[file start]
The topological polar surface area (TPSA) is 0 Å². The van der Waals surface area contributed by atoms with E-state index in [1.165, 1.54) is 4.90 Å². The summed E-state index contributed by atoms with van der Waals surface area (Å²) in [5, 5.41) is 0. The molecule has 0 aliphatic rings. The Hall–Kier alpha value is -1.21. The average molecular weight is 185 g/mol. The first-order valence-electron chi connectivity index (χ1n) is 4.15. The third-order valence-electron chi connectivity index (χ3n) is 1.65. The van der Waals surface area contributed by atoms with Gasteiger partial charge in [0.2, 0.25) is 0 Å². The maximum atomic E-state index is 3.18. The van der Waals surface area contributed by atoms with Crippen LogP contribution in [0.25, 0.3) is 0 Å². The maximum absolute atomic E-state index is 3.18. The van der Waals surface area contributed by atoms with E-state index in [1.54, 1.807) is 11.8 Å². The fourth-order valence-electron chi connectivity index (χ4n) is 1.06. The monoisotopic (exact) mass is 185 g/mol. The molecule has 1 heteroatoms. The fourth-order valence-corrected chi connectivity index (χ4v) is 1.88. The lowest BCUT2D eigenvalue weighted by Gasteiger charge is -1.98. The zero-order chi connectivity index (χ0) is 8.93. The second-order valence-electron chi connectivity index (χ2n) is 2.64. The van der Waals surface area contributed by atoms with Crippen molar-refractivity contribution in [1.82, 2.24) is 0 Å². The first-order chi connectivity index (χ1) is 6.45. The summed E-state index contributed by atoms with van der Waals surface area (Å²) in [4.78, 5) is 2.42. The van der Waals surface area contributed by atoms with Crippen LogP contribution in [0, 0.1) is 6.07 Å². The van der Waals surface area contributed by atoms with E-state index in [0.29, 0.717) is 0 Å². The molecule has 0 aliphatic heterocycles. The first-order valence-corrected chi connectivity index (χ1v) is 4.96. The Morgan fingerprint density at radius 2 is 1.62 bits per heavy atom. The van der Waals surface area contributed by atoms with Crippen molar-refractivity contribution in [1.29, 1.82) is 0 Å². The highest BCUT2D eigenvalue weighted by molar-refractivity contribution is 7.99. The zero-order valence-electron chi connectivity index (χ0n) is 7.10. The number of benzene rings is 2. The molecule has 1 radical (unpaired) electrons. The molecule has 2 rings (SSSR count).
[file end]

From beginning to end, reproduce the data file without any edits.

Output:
The topological polar surface area (TPSA) is 0 Å². The van der Waals surface area contributed by atoms with E-state index in [1.165, 1.54) is 4.90 Å². The summed E-state index contributed by atoms with van der Waals surface area (Å²) in [5, 5.41) is 0. The molecule has 0 aliphatic rings. The Hall–Kier alpha value is -1.21. The average molecular weight is 185 g/mol. The first-order valence-electron chi connectivity index (χ1n) is 4.15. The third-order valence-electron chi connectivity index (χ3n) is 1.65. The van der Waals surface area contributed by atoms with Gasteiger partial charge in [0.2, 0.25) is 0 Å². The maximum atomic E-state index is 3.18. The van der Waals surface area contributed by atoms with Crippen LogP contribution in [0.25, 0.3) is 0 Å². The maximum absolute atomic E-state index is 3.18. The van der Waals surface area contributed by atoms with E-state index in [1.54, 1.807) is 11.8 Å². The fourth-order valence-electron chi connectivity index (χ4n) is 1.06. The monoisotopic (exact) mass is 185 g/mol. The molecule has 1 heteroatoms. The fourth-order valence-corrected chi connectivity index (χ4v) is 1.88. The lowest BCUT2D eigenvalue weighted by Gasteiger charge is -1.98. The zero-order chi connectivity index (χ0) is 8.93. The second-order valence-electron chi connectivity index (χ2n) is 2.64. The van der Waals surface area contributed by atoms with Crippen molar-refractivity contribution in [1.82, 2.24) is 0 Å². The first-order chi connectivity index (χ1) is 6.45. The summed E-state index contributed by atoms with van der Waals surface area (Å²) in [4.78, 5) is 2.42. The van der Waals surface area contributed by atoms with Crippen LogP contribution in [0, 0.1) is 6.07 Å². The van der Waals surface area contributed by atoms with E-state index in [0.29, 0.717) is 0 Å². The molecule has 0 aliphatic heterocycles. The first-order valence-corrected chi connectivity index (χ1v) is 4.96. The Morgan fingerprint density at radius 2 is 1.62 bits per heavy atom. The van der Waals surface area contributed by atoms with Crippen molar-refractivity contribution in [1.29, 1.82) is 0 Å². The highest BCUT2D eigenvalue weighted by molar-refractivity contribution is 7.99. The zero-order valence-electron chi connectivity index (χ0n) is 7.10. The number of benzene rings is 2. The molecule has 1 radical (unpaired) electrons. The molecule has 2 rings (SSSR count).